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Optimize for learning

patferraggi profile image Patricio Ferraggi Updated on ・4 min read

If you are interested in reading this article in Spanish, check out my blog:
The Developer's Dungeon

Last week I finished this great book that we started reading at work for our book club, it is called "The effective engineer", if you haven't read it then you should definitely consider it.

The book has tons of good takeaways but one that really resonated with me was the concept of optimizing for learning. The idea of prioritizing learning over all other matters, so let's dive a little into the subject, shall we?


Introduction

As you may already know if you follow my blog is that I am a big proponent of taking care of your career, the things that you learn, and how you direct your personal development.

The author of the book goes even to say that you should devote 20% of your time to learning, but what does optimizing for learning really mean? it means picking, between a set of defined paths, the one that will teach you the most. Learning is an investment that pays up in the long run but it is something you should always focus on.

Up until reading this book, I considered this idea as both necessary to succeed in the software development industry and as a fun way to spend your free time.

But there are a few things I didn't consider while following this path, these are:

  • How many places there are for optimization
  • How your growth can be directed to others

Optimizing on multiple fronts

There are some pre-established ways of learning, we all know them right? I am talking about going to school, taking courses, reading a book, learning a new programming language, doing an online tutorial.

These ones are the first that come to my mind when I read about always keep learning, but there a few things that caught me of the guard.

Pick the right job

Throughout my career in software development, I have always focused on picking the next job that would drive my skills to the next level, at first it was unconscious.

After a year and a half at the same job, I would get bored, when that happened a lot of things started bothering me and I would end up changing to a new and exciting role. It took me a few positions to actually realize that the problem was that after that time I would stop learning, my job would become repetitive, solving bugs on the same old systems.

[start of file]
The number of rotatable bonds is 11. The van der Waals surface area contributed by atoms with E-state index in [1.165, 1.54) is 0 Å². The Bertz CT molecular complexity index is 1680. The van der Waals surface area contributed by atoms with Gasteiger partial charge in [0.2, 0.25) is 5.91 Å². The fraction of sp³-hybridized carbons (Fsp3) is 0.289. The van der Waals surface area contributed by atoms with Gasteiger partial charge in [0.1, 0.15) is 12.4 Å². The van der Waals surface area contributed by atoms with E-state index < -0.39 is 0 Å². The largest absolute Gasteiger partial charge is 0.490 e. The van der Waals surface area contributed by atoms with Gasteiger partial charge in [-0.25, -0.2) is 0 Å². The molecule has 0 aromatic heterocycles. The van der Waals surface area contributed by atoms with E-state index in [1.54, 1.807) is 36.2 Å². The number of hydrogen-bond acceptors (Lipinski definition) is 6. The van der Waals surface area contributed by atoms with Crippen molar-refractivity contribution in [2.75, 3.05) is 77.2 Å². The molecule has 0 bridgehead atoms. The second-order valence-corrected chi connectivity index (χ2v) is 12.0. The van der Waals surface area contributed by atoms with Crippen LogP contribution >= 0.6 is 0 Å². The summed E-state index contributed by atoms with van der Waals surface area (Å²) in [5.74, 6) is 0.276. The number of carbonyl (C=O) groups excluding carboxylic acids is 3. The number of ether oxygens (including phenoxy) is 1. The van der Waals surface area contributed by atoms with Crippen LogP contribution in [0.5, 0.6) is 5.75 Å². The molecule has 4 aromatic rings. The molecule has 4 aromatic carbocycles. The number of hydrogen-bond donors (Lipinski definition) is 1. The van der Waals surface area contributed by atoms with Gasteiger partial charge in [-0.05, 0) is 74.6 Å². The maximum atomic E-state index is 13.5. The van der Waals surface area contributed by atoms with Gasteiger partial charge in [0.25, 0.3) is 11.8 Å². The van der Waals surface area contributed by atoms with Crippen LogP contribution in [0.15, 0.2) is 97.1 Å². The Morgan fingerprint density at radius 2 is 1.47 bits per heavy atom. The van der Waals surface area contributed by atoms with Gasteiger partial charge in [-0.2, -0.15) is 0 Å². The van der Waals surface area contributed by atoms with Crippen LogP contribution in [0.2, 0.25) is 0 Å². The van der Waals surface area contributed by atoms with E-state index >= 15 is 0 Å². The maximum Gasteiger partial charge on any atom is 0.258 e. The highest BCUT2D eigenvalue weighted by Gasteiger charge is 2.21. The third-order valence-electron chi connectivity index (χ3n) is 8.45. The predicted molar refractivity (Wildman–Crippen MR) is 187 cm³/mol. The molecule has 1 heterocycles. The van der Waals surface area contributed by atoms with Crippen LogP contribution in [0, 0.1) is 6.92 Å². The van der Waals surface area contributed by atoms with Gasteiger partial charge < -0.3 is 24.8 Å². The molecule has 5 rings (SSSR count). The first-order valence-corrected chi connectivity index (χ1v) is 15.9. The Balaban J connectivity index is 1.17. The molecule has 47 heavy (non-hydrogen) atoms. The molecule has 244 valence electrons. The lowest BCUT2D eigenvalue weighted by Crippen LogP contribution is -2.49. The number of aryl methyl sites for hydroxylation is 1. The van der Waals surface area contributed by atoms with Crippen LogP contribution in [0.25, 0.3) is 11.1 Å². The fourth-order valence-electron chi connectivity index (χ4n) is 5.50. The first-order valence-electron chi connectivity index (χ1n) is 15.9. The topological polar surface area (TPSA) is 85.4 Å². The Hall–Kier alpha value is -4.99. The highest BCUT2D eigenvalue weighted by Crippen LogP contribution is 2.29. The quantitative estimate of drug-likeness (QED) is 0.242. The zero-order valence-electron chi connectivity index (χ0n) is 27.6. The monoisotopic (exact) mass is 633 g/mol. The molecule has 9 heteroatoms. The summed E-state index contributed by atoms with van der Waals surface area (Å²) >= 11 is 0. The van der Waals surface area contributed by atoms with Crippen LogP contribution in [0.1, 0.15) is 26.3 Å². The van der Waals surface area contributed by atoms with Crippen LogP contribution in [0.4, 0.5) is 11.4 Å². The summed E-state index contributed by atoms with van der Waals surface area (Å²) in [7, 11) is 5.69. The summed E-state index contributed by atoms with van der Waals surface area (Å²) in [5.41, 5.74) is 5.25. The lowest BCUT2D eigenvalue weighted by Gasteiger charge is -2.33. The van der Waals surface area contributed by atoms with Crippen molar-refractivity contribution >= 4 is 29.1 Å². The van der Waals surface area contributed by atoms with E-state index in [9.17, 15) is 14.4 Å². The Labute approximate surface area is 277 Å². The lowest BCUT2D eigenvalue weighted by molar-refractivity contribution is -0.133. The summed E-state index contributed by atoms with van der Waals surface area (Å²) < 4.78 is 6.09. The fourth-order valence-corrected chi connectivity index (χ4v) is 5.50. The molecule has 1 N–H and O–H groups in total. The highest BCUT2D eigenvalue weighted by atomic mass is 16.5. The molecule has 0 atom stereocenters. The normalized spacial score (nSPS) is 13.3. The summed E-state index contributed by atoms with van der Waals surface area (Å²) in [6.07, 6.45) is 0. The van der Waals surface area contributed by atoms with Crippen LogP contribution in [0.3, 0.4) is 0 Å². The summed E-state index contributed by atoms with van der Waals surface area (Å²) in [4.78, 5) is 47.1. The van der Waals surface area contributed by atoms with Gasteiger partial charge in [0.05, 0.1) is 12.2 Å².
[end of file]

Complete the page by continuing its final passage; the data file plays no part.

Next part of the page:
Now I always pick the next job for what I can learn from the company, the technologies, and especially the team. I want to work in systems that show me something I have never seen before, I want to work with people that are smarter/more experienced than myself. If I am the dumbest in the group, I will be happy, because that means there is a lot of potential for learning.

Don't get me wrong, I am not saying you should pick a job that doesn't pay you enough to live in order to learn something new, but once basic needs are met, knowledge is always a better payment than some extra bucks.

Don't avoid hard punches

Do you know what is the best way to learn? by failing, by getting critiqued, by someone calling out your mistakes.

When that happens, you don't quit, you don't complain, you listen. Is there something essential to be learned here? by now you already picked a job with a lot of very knowledgeable people so why don't take advantage of that fact?

I was surprised to the extent where you can take this rule. You have two developers in your team, one doesn't pay much attention when doing code reviews and the other one is deadly on the comment thread, which one do you pick? You pick the stronger opponent of course, once you get punched in the face a few times you will learn how to avoid that mean left hook.

The same applies to when someone offers you a new piece of code you don't understand or the possibility to take on a project, don't hesitate, jump fearlessly into new code, dive in and try to learn as much as you can.

Are you a one-person team?

First of all, that is a bad idea, one-person teams mean you don't get questioned on your decisions, and you don't get to see your blind spots.

So let's assume you already figured that out and you are part of a team that includes multiple developers, a product owner, a QA, and even a designer.

How much progress can you make if you are only interested in yourself?. Usually, when I speak about self-improvement I forget to mention that improvement permeates around you and affects others close to you. Helping others is a great way of generating exponential growth.

Could be pair-programming with another developer, mentoring a new guy joining the team, or as we did at my current job, reading a book as a team and discussing it.

It doesn't have to be work-related, it could be writing stuff in a blog post like I am doing now, I hope it helps others, and at the same time, it helps me solidify my knowledge and clear my head after a long day of work.

Sometimes bringing your A game is not enough if the rest of the team is struggling, be a team player, not a star.


Conclusion

This was a short one, but I hope I can give you something to think about when you go on focusing on the next learning project or building that next feature, check for places where you haven't checked before, is there something there you could do that would give you an extra boost?

I hope you liked this blog post, if you did please share it and tell me about it in the comments, if you didn't I would also like to hear about it, as I said, it is a great opportunity for learning 😄

Discussion (2)

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ruskov profile image
Agustin

like always, excellent. Some times talk with you and always you throw excellent answers to my questions. Thanks <3

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Patricio Ferraggi Author

Glad you like it Agustin, I am always happy to help 🙂